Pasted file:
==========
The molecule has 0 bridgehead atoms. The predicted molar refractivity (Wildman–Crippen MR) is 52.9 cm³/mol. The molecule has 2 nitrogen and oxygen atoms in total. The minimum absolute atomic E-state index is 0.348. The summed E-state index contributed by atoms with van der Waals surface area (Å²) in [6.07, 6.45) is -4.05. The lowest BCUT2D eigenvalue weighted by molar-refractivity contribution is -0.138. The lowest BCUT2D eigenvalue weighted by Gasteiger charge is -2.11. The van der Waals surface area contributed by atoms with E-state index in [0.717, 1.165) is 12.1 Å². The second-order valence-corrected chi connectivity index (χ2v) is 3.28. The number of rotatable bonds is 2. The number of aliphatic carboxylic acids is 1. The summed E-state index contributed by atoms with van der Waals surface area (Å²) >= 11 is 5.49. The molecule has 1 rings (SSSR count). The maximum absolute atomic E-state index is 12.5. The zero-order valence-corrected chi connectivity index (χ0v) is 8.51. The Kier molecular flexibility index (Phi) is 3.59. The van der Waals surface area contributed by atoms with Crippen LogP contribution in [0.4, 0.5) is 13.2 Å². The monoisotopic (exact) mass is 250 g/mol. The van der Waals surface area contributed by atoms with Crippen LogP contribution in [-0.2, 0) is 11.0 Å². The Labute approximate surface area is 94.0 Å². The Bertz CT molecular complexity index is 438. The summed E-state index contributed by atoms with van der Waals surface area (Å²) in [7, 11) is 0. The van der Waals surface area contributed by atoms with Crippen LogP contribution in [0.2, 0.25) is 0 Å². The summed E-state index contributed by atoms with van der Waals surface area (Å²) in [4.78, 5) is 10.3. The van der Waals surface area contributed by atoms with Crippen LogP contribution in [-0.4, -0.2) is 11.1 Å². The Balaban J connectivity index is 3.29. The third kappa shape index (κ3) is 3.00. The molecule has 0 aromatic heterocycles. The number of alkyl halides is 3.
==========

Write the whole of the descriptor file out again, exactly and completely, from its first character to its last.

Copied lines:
The molecule has 0 bridgehead atoms. The predicted molar refractivity (Wildman–Crippen MR) is 52.9 cm³/mol. The molecule has 2 nitrogen and oxygen atoms in total. The minimum absolute atomic E-state index is 0.348. The summed E-state index contributed by atoms with van der Waals surface area (Å²) in [6.07, 6.45) is -4.05. The lowest BCUT2D eigenvalue weighted by molar-refractivity contribution is -0.138. The lowest BCUT2D eigenvalue weighted by Gasteiger charge is -2.11. The van der Waals surface area contributed by atoms with E-state index in [0.717, 1.165) is 12.1 Å². The second-order valence-corrected chi connectivity index (χ2v) is 3.28. The number of rotatable bonds is 2. The number of aliphatic carboxylic acids is 1. The summed E-state index contributed by atoms with van der Waals surface area (Å²) >= 11 is 5.49. The molecule has 1 rings (SSSR count). The maximum absolute atomic E-state index is 12.5. The zero-order valence-corrected chi connectivity index (χ0v) is 8.51. The Kier molecular flexibility index (Phi) is 3.59. The van der Waals surface area contributed by atoms with Crippen LogP contribution in [0.4, 0.5) is 13.2 Å². The monoisotopic (exact) mass is 250 g/mol. The van der Waals surface area contributed by atoms with Crippen LogP contribution in [-0.2, 0) is 11.0 Å². The Labute approximate surface area is 94.0 Å². The Bertz CT molecular complexity index is 438. The summed E-state index contributed by atoms with van der Waals surface area (Å²) in [7, 11) is 0. The van der Waals surface area contributed by atoms with Crippen LogP contribution in [0.2, 0.25) is 0 Å². The summed E-state index contributed by atoms with van der Waals surface area (Å²) in [4.78, 5) is 10.3. The van der Waals surface area contributed by atoms with Crippen LogP contribution in [-0.4, -0.2) is 11.1 Å². The Balaban J connectivity index is 3.29. The third kappa shape index (κ3) is 3.00. The molecule has 0 aromatic heterocycles. The number of alkyl halides is 3.